Should one steer clear of law firms that have big advertising campaigns? Dr. Mark Burhenne wants people to stay away from dental offices that have big advertising campaigns.
I can’t answer your question but really wonder if there is so much litigation business to make all this advertising pay. We have a handful of local firms and one national one on TV steadily.
I was watching Court TV today and a few of the commenters talked about a very famous lawyer just retained by a defendant. It seems this lawyer is Jose Baez and recently represented and got Casey Anthony free.
They said that by having this particular lawyer, it kinda tells everyone that this defendant is very rich AND the jurors may tend to assume that she is guilty. I don’t know about the guilty part but the defendant seems willing to pour in lots of money to prove it.
As a dentist, I can second that recommendation. You cannot imagine the horror stories I see from corporate dental chain clinics that advertise on TV.
Had a patient that used those lawyers who advertise on the radio on the time to represent men in divorce. You hardly ever get the lawyers who advertise on the radio. It is some employee lawyer. He got horrible representation and got screwed in the divorce.
Definitely better to get a recommendation from a friend or family member or an attorney you know who has a different area of practice.
The one time I hired a locally well known lawyer to defend me, he was familiar with the prosecutor and my case was dismissed. I can’t say for sure that I could have done that myself but it spared me the trouble of a court appearance and travel so I feel it was worth it.
Doubtful. Jurors won’t know who the lawyer is. I’m a lawyer, and I wouldn’t even have known who that lawyer is.
Yes, but only marginally. Outside of the small groups of “really good” and “really bad,” I can’t distinguish attorneys who practice in other areas. When people ask me for a referral, all I can usually do is tell them who I know.
As a side note, one firm that advertises a lot on TV (or at least, they advertise during the half-hour I watch TV each week) sent me a mailer recently offering me $1000 for every client I refer to them. I will sure as hell never refer anyone to them.
That is surprising. Such an arrangement is illegal in the health professions. I am surprised it is not illegal in the legal profession as well.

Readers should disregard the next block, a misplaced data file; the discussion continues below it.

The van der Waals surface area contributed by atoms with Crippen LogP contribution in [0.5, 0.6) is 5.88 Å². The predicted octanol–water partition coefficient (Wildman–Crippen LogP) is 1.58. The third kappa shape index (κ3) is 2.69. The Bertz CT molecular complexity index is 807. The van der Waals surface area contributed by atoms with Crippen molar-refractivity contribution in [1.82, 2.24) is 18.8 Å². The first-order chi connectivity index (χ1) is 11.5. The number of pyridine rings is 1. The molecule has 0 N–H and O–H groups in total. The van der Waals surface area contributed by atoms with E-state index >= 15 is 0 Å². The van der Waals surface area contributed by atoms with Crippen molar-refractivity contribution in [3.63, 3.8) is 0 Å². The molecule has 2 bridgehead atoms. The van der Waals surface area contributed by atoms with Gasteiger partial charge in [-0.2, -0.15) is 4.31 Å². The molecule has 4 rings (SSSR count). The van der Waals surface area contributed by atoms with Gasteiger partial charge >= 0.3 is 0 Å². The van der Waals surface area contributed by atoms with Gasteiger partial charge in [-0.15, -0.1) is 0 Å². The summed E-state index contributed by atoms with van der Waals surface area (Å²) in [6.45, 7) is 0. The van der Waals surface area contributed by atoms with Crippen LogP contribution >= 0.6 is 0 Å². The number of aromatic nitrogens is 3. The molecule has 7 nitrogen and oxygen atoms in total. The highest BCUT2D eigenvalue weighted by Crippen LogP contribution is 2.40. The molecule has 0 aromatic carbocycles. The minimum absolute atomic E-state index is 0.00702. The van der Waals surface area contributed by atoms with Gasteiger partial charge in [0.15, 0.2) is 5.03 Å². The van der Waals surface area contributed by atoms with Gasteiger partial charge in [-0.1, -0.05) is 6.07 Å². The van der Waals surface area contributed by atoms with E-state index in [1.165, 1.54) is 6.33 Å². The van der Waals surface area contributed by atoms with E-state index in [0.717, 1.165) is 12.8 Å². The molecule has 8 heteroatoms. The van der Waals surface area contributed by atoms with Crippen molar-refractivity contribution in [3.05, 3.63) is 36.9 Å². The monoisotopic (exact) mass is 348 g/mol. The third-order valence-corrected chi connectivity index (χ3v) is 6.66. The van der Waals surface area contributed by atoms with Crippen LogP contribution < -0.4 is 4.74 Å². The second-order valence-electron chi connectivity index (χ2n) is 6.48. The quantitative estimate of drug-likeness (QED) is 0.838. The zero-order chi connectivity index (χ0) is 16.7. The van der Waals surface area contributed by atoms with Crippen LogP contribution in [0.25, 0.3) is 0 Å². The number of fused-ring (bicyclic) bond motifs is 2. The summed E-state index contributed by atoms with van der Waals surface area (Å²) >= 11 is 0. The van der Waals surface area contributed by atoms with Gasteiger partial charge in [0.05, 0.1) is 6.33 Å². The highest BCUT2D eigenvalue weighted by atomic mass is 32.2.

I suspect that as far as the state bars are concerned, it’s not that much different than a partner taking a cut of an associate’s billings, which they all do at every law firm everywhere. But it seems extra-sleazy if I don’t know the lawyers I’m referring people to, and if I have no connection to or involvement in the case. At least at a law firm, I can theoretically supervise the associates.
Rat, how might a person distinguish a good law firm such as if they were needing a divorce lawyer or to consider bankruptcy and not have too many promises
Since you’re an attorney, I thought to ask you
I’d think there are a lot of mills out there to get clients with unrealistic promises and expectations
But it is very different. One is a kickback for referrals, purely and simply.
The other is a contractual agreement where the junior lawyer is essentially an employee or at least an individual contractor, obligated to pay a percent stipulated by a contract to his employer.
If you know someone who’s used a lawyer for a similar issue in your area, they would be able to tell you if they’re happy with the service they got, and might even have a view of an attorney on the other side. Again, they probably can’t tell the vast middle from one another, but they will certainly be able to identify the “really bad” group.
Outside of that, I’d look at claimed expertise and experience. Don’t hire an attorney who claims to do divorces, bankruptcies, wills, and criminal defense for any reason. If you need a divorce, hire an attorney who claims to do just divorces, child custody, etc. If you are looking at bankruptcy, hire someone who does bankruptcies all day long. They are out there. It’s ok if others at their firm do the other stuff. It’s generally good if they have others they can lean on. It keeps them from trying to do things they aren’t qualified to do. If you do find a competent attorney you like at a general practice firm, then chances are you’ll be happy with that firm for other work later on, if you need it. Your first attorney won’t necessarily be doing the work, but will want to make sure that you are happy.
As for experience, look for someone at least a few years out of law school. If the person you hire is new, make sure there’s a senior attorney supervising. If the firm’s web site doesn’t say what year the attorney graduated or was admitted to the bar, check the state bar’s roster.
I’m (obviously) not your lawyer, I’m probably not licensed to practice in your state, and this is (obviously) not legal advice, just in case anyone wasn’t sure.